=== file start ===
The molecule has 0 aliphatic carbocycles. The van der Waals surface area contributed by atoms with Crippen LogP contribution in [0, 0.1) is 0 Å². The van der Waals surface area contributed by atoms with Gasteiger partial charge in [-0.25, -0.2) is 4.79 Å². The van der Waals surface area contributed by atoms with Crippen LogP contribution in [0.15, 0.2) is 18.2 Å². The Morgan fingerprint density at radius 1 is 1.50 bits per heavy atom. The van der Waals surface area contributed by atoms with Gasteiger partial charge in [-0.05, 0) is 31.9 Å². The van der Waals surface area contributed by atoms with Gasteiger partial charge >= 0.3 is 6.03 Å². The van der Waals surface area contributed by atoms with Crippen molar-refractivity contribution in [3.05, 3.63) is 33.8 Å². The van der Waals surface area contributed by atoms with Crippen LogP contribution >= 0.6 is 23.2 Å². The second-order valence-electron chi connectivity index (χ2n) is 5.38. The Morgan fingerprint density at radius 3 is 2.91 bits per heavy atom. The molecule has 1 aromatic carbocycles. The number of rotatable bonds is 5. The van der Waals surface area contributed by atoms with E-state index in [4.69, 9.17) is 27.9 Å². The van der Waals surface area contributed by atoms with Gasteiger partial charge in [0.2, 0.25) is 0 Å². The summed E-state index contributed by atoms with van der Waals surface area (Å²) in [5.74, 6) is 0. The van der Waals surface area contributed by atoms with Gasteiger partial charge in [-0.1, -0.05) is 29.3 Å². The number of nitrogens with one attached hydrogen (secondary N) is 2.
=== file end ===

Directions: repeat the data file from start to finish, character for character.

The molecule has 0 aliphatic carbocycles. The van der Waals surface area contributed by atoms with Crippen LogP contribution in [0, 0.1) is 0 Å². The van der Waals surface area contributed by atoms with Gasteiger partial charge in [-0.25, -0.2) is 4.79 Å². The van der Waals surface area contributed by atoms with Crippen LogP contribution in [0.15, 0.2) is 18.2 Å². The Morgan fingerprint density at radius 1 is 1.50 bits per heavy atom. The van der Waals surface area contributed by atoms with Gasteiger partial charge in [-0.05, 0) is 31.9 Å². The van der Waals surface area contributed by atoms with Gasteiger partial charge >= 0.3 is 6.03 Å². The van der Waals surface area contributed by atoms with Crippen molar-refractivity contribution in [3.05, 3.63) is 33.8 Å². The van der Waals surface area contributed by atoms with Crippen LogP contribution >= 0.6 is 23.2 Å². The second-order valence-electron chi connectivity index (χ2n) is 5.38. The Morgan fingerprint density at radius 3 is 2.91 bits per heavy atom. The molecule has 1 aromatic carbocycles. The number of rotatable bonds is 5. The van der Waals surface area contributed by atoms with E-state index in [4.69, 9.17) is 27.9 Å². The van der Waals surface area contributed by atoms with Gasteiger partial charge in [0.2, 0.25) is 0 Å². The summed E-state index contributed by atoms with van der Waals surface area (Å²) in [5.74, 6) is 0. The van der Waals surface area contributed by atoms with Gasteiger partial charge in [-0.1, -0.05) is 29.3 Å². The number of nitrogens with one attached hydrogen (secondary N) is 2.